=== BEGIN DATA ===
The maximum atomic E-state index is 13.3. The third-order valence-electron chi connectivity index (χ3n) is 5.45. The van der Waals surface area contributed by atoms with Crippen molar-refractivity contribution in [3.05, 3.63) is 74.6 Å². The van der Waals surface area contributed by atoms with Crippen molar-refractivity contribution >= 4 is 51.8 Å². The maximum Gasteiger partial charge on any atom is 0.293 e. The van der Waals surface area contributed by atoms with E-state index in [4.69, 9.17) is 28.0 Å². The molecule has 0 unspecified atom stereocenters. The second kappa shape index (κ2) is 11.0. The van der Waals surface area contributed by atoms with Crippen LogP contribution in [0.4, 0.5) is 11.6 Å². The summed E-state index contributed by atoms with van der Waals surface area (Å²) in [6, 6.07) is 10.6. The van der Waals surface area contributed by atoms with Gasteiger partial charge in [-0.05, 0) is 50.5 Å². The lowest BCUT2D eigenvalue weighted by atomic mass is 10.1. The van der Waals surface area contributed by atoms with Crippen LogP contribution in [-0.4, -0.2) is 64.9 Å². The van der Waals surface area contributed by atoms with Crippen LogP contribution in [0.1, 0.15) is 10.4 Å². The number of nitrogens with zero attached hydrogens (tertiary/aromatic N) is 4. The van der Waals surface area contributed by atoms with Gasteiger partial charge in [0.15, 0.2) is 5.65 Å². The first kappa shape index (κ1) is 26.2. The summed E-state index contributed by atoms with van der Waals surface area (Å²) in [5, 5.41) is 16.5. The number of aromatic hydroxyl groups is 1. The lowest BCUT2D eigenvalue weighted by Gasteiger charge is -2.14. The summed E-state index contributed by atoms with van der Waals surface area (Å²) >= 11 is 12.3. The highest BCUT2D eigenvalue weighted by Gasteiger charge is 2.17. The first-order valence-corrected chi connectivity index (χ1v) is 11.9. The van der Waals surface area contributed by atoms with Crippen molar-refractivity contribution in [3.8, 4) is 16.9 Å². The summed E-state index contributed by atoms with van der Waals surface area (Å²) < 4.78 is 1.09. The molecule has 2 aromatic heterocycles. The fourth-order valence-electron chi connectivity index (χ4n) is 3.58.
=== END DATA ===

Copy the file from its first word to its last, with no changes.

The maximum atomic E-state index is 13.3. The third-order valence-electron chi connectivity index (χ3n) is 5.45. The van der Waals surface area contributed by atoms with Crippen molar-refractivity contribution in [3.05, 3.63) is 74.6 Å². The van der Waals surface area contributed by atoms with Crippen molar-refractivity contribution >= 4 is 51.8 Å². The maximum Gasteiger partial charge on any atom is 0.293 e. The van der Waals surface area contributed by atoms with E-state index in [4.69, 9.17) is 28.0 Å². The molecule has 0 unspecified atom stereocenters. The second kappa shape index (κ2) is 11.0. The van der Waals surface area contributed by atoms with Crippen LogP contribution in [0.4, 0.5) is 11.6 Å². The summed E-state index contributed by atoms with van der Waals surface area (Å²) in [6, 6.07) is 10.6. The van der Waals surface area contributed by atoms with Gasteiger partial charge in [-0.05, 0) is 50.5 Å². The lowest BCUT2D eigenvalue weighted by atomic mass is 10.1. The van der Waals surface area contributed by atoms with Crippen LogP contribution in [-0.4, -0.2) is 64.9 Å². The van der Waals surface area contributed by atoms with Crippen LogP contribution in [0.1, 0.15) is 10.4 Å². The number of nitrogens with zero attached hydrogens (tertiary/aromatic N) is 4. The van der Waals surface area contributed by atoms with Gasteiger partial charge in [0.15, 0.2) is 5.65 Å². The first kappa shape index (κ1) is 26.2. The summed E-state index contributed by atoms with van der Waals surface area (Å²) in [5, 5.41) is 16.5. The number of aromatic hydroxyl groups is 1. The lowest BCUT2D eigenvalue weighted by Gasteiger charge is -2.14. The summed E-state index contributed by atoms with van der Waals surface area (Å²) >= 11 is 12.3. The highest BCUT2D eigenvalue weighted by Gasteiger charge is 2.17. The first-order valence-corrected chi connectivity index (χ1v) is 11.9. The van der Waals surface area contributed by atoms with Crippen molar-refractivity contribution in [3.8, 4) is 16.9 Å². The summed E-state index contributed by atoms with van der Waals surface area (Å²) < 4.78 is 1.09. The molecule has 2 aromatic heterocycles. The fourth-order valence-electron chi connectivity index (χ4n) is 3.58.